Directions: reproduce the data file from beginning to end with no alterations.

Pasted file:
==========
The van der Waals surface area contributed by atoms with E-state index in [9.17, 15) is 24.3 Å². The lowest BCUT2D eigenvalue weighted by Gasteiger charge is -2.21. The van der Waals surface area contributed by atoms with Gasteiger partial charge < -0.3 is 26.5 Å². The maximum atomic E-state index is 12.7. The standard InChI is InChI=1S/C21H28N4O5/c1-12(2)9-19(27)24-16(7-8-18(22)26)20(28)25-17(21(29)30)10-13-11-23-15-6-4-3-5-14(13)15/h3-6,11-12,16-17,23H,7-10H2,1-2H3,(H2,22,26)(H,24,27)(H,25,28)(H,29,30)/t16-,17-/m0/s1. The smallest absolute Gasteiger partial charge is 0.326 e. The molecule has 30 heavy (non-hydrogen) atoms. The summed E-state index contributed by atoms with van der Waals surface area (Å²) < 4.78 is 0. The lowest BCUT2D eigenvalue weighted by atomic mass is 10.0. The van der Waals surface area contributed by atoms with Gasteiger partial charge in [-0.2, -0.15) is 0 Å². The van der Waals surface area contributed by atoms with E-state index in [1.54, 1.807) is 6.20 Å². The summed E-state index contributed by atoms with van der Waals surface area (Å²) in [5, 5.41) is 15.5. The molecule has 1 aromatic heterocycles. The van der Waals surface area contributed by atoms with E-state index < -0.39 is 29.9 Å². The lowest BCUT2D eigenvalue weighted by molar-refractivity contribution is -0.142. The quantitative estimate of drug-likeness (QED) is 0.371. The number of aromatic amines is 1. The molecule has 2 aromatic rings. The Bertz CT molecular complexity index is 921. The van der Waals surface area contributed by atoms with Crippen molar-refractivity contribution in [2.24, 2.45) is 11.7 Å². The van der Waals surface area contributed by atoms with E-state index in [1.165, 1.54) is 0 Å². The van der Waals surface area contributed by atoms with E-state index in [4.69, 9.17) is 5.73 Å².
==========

The van der Waals surface area contributed by atoms with E-state index in [9.17, 15) is 24.3 Å². The lowest BCUT2D eigenvalue weighted by Gasteiger charge is -2.21. The van der Waals surface area contributed by atoms with Gasteiger partial charge < -0.3 is 26.5 Å². The maximum atomic E-state index is 12.7. The standard InChI is InChI=1S/C21H28N4O5/c1-12(2)9-19(27)24-16(7-8-18(22)26)20(28)25-17(21(29)30)10-13-11-23-15-6-4-3-5-14(13)15/h3-6,11-12,16-17,23H,7-10H2,1-2H3,(H2,22,26)(H,24,27)(H,25,28)(H,29,30)/t16-,17-/m0/s1. The smallest absolute Gasteiger partial charge is 0.326 e. The molecule has 30 heavy (non-hydrogen) atoms. The summed E-state index contributed by atoms with van der Waals surface area (Å²) < 4.78 is 0. The lowest BCUT2D eigenvalue weighted by atomic mass is 10.0. The van der Waals surface area contributed by atoms with Gasteiger partial charge in [-0.2, -0.15) is 0 Å². The van der Waals surface area contributed by atoms with E-state index in [1.54, 1.807) is 6.20 Å². The summed E-state index contributed by atoms with van der Waals surface area (Å²) in [5, 5.41) is 15.5. The molecule has 1 aromatic heterocycles. The van der Waals surface area contributed by atoms with E-state index < -0.39 is 29.9 Å². The lowest BCUT2D eigenvalue weighted by molar-refractivity contribution is -0.142. The quantitative estimate of drug-likeness (QED) is 0.371. The number of aromatic amines is 1. The molecule has 2 aromatic rings. The Bertz CT molecular complexity index is 921. The van der Waals surface area contributed by atoms with Crippen molar-refractivity contribution in [2.24, 2.45) is 11.7 Å². The van der Waals surface area contributed by atoms with E-state index in [1.165, 1.54) is 0 Å². The van der Waals surface area contributed by atoms with E-state index in [4.69, 9.17) is 5.73 Å².